Guantanamo leader signs order opposed by lawyers

AP News
Posted: Dec 28, 2011 5:00 PM
Guantanamo leader signs order opposed by lawyers

The commander of the Guantanamo Bay prison has signed an order that would require a security review of legal mail to prisoners facing war crimes charges, a spokeswoman said Wednesday, rejecting arguments the new rule would violate attorney-client privilege and undermine long-delayed tribunals for five men charged in the Sept. 11 attacks.

Rear Adm. David Woods considered the arguments of defense lawyers and made some modifications, said Navy Cmdr. Tamsen Reese, a spokeswoman for the detention center on the U.S. base in Cuba.

Critics said the changes were minor and did not address the central complaints.

Woods retained a provision that would require the creation of a "privilege team," which would include law enforcement or intelligence officials as well as Defense Department attorneys, to review legal communications between lawyers and their clients, according to a copy of the order obtained by The Associated Press.

In issuing the order, the commander is seeking to prevent prisoners from receiving prohibited material without placing the burden for deciding what is appropriate on guards or other detention center staff, Reese said.

"He's trying to strike a balance," she said in a telephone interview. "He's got responsibilities. He's got to keep security and good order and force protection. And he's got to allow proper procedures for legal meetings between defense counsel and detainees and here's the way we're going to do it."

The order directs members of the privilege team to preserve attorney-client privilege "to the fullest extent possible," and sets guidelines for when they can disclose information from legal mail to other officials such as when they encounter what they suspect as "unauthorized information."

Those limits do not go far enough to avoid violating attorney-client privilege or making the order legal, said Bryan Broyles, the deputy chief defense counsel for the military commissions.

"What they keep wanting to do is to have their intelligence employees promise not to tell anybody about our communications and say that's good enough," Broyles said. "And as a matter of law it's not."

Broyles and the chief defense counsel, Marine Corps. Col. Jeffrey Colwell, said they were still doing a line-by-line analysis of the signed order that it appears that no substantive changes were made.

"They certainly didn't take anything we said into account," Broyles said.

Lawyers representing the five prisoners facing war crimes charges for helping to plan and carry out the Sept. 11 attacks had sent a memo to Woods opposing the order and calling for substantial changes.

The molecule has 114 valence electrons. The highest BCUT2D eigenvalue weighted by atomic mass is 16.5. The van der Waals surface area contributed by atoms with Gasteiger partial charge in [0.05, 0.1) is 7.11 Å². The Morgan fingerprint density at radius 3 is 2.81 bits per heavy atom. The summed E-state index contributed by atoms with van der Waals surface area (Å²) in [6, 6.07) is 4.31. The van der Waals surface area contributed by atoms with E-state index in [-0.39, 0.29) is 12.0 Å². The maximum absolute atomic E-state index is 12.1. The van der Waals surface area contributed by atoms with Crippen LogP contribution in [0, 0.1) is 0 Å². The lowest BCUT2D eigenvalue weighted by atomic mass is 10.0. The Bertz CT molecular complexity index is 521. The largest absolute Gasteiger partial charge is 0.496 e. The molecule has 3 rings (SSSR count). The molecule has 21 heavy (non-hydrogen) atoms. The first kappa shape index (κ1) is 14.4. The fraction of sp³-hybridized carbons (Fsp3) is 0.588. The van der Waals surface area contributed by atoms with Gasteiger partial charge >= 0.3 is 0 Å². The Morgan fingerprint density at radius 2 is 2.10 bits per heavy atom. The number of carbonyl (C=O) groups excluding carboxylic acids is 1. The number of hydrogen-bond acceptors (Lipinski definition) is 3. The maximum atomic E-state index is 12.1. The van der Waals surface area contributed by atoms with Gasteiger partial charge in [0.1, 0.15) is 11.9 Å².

Their memo said the new rules would deprive the prisoners of their constitutional right to counsel and make it impossible for lawyers, because of their professional and military codes of professional conduct, to participate in their long-delayed war crimes tribunal.

The five prisoners accused of helping to organize the Sept. 11 case are expected to be arraigned at the base in 2012 in what would be the most high-profile U.S. war crimes tribunal since the World War II era. The five, including the self-proclaimed mastermind of the attacks, Khalid Sheikh Mohammed, are facing charges that include murder and could be sentenced to death if convicted.

They are represented by teams of civilian and military attorneys, all of whom have security clearances required to visit prisoners who are kept under such tight security that the location of their cells on the base is considered secret and everything they say is considered presumptively classified.

Reese said Woods, who took command of the base on Aug. 24, softened language in the order that apparently added restrictions on attorney visits to their clients. "The orders doesn't impede defense counsel from personally visiting or communicating with their clients, which was never the intent but some of the language may have led them to believe that that was going to be the case."

The order still limits legal mail to only letters from lawyers to their clients, barring supporting documents such as legal motions or articles about their case. Such material may be sent through standard mail but would also be subject to review.

Broyles said that the defense believes that, for now, these new rules would only apply to the five prisoners who have been accused of helping to plan and carry out the Sept. 11 attacks. That's because a military judge has already rejected the creation of a similar review process in the only other active case at Guantanamo, the trial of Abd al-Rahim al-Nashiri, who is charged with orchestrating the attack on the USS Cole in 2000.

"They will have to go back to the judge to have this process in place" in the Nashiri case, Broyles said. "I think that will be an interesting conversation."

There is no judge yet in the Sept. 11 case because the charges against the five prisoners accused of helping to plan and carry out the attacks, including self-proclaimed mastermind Khalid Sheikh Mohammed, have not been finalized. They are expected to be arraigned in 2012.

The U.S holds 171 prisoners at Guantanamo and officials have said several dozen could be tried before a military tribunal.